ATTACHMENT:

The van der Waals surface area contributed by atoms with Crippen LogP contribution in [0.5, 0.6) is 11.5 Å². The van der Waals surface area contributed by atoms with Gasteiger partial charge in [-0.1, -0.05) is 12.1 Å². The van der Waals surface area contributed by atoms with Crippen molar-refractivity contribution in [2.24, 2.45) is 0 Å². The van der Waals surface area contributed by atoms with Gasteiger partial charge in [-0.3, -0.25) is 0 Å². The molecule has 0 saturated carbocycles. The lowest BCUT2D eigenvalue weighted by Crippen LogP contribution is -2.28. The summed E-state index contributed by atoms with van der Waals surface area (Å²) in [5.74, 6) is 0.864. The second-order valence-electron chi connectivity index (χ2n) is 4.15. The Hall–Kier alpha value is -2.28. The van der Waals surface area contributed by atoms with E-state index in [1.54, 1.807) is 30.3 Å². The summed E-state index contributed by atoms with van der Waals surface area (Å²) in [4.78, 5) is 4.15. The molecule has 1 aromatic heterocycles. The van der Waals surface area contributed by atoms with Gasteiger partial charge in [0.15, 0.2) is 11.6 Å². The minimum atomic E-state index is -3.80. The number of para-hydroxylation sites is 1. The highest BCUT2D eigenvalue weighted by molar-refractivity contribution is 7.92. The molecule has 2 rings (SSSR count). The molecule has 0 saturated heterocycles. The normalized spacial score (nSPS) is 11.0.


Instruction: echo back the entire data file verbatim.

The van der Waals surface area contributed by atoms with Crippen LogP contribution in [0.5, 0.6) is 11.5 Å². The van der Waals surface area contributed by atoms with Gasteiger partial charge in [-0.1, -0.05) is 12.1 Å². The van der Waals surface area contributed by atoms with Crippen molar-refractivity contribution in [2.24, 2.45) is 0 Å². The van der Waals surface area contributed by atoms with Gasteiger partial charge in [-0.3, -0.25) is 0 Å². The molecule has 0 saturated carbocycles. The lowest BCUT2D eigenvalue weighted by Crippen LogP contribution is -2.28. The summed E-state index contributed by atoms with van der Waals surface area (Å²) in [5.74, 6) is 0.864. The second-order valence-electron chi connectivity index (χ2n) is 4.15. The Hall–Kier alpha value is -2.28. The van der Waals surface area contributed by atoms with E-state index in [1.54, 1.807) is 30.3 Å². The summed E-state index contributed by atoms with van der Waals surface area (Å²) in [4.78, 5) is 4.15. The molecule has 1 aromatic heterocycles. The van der Waals surface area contributed by atoms with Gasteiger partial charge in [0.15, 0.2) is 11.6 Å². The minimum atomic E-state index is -3.80. The number of para-hydroxylation sites is 1. The highest BCUT2D eigenvalue weighted by molar-refractivity contribution is 7.92. The molecule has 2 rings (SSSR count). The molecule has 0 saturated heterocycles. The normalized spacial score (nSPS) is 11.0.